Family Of Dead Achimota Student Demands Appeal
The family of an Achimotan student who was shot dead by her colleague is urging the state to appeal a High Court decision which discharged the juvenile convict.
Lily Donkor’s family says the Accra High Court’s ruling is a travesty of justice.
An aunt of the deceased, Peggy Donkor told Joy News, the family of the juvenile, Mr and Mrs Anaman appear to have taken advantage of technicalities to set their son free.
The discharge of the convict has left the family pretty much in shock now as they were when Lily Donkor was shot.
The convict, Gerald Anaman was alleged to have accidentally shot the deceased person who had paid him a visit at his father’s residence. The incident happened in January 2017.
Master Anaman was subsequently convicted on the charge of manslaughter by a juvenile court and handed a three-year jail term.
However, on Monday, an Accra High Court set aside the judgment by the Juvenile court.
The High Court said there was a miscarriage of justice because the juvenile court delivered a verdict without waiting for a social enquiry report.
The jail term was imposed in September 2017 by a Juvenile court presided over by Bernardine S.A Senoo.
He found the SHS student guilty of manslaughter and sentenced him to three years imprisonment at a correctional Home.
But the latest ruling has left the Donkor family unhappy.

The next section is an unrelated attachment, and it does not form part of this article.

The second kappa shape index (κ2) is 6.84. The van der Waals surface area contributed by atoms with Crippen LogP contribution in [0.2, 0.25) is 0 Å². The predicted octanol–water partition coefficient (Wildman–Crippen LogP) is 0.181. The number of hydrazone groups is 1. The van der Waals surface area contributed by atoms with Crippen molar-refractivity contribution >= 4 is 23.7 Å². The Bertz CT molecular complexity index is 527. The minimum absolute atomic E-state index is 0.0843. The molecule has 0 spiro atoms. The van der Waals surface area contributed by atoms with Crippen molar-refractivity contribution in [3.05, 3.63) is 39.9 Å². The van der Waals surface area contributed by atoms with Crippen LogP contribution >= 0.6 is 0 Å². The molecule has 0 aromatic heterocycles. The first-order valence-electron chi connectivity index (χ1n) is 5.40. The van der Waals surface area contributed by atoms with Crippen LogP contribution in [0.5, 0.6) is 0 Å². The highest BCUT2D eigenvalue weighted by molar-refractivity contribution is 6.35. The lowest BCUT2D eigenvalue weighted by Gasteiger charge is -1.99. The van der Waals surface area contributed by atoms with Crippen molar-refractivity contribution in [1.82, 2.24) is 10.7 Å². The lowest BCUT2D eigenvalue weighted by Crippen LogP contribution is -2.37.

Related: Quashed Juvenile court verdict frees Achimota student ‘killer’
“Very soon, we will appeal since we still have our legal team from the Attorney General’s office…so we are looking up to the state to appeal for us,” Madam Donkor said.
She explained that since it is a criminal case, they cannot hire their own lawyer but will rely on the state.
According to her, the basis upon which the convict was freed was unacceptable. The Anaman family was reported to have pleaded with the court to give the suspect time to study for an examination. It went ahead to set him free on grounds of technicalities.
Commenting on the development, private legal practitioner, Martin Kpebu who has handled such cases in the past said the ruling was done to give the juvenile a second chance.
“He is free for now until the Donkor family decides to do otherwise,” he said.
He added that in a criminal case against a juvenile, the trial should start and end within six months.
“Beyond that the laws say the juvenile should be discharged,” Mr Kpebu added.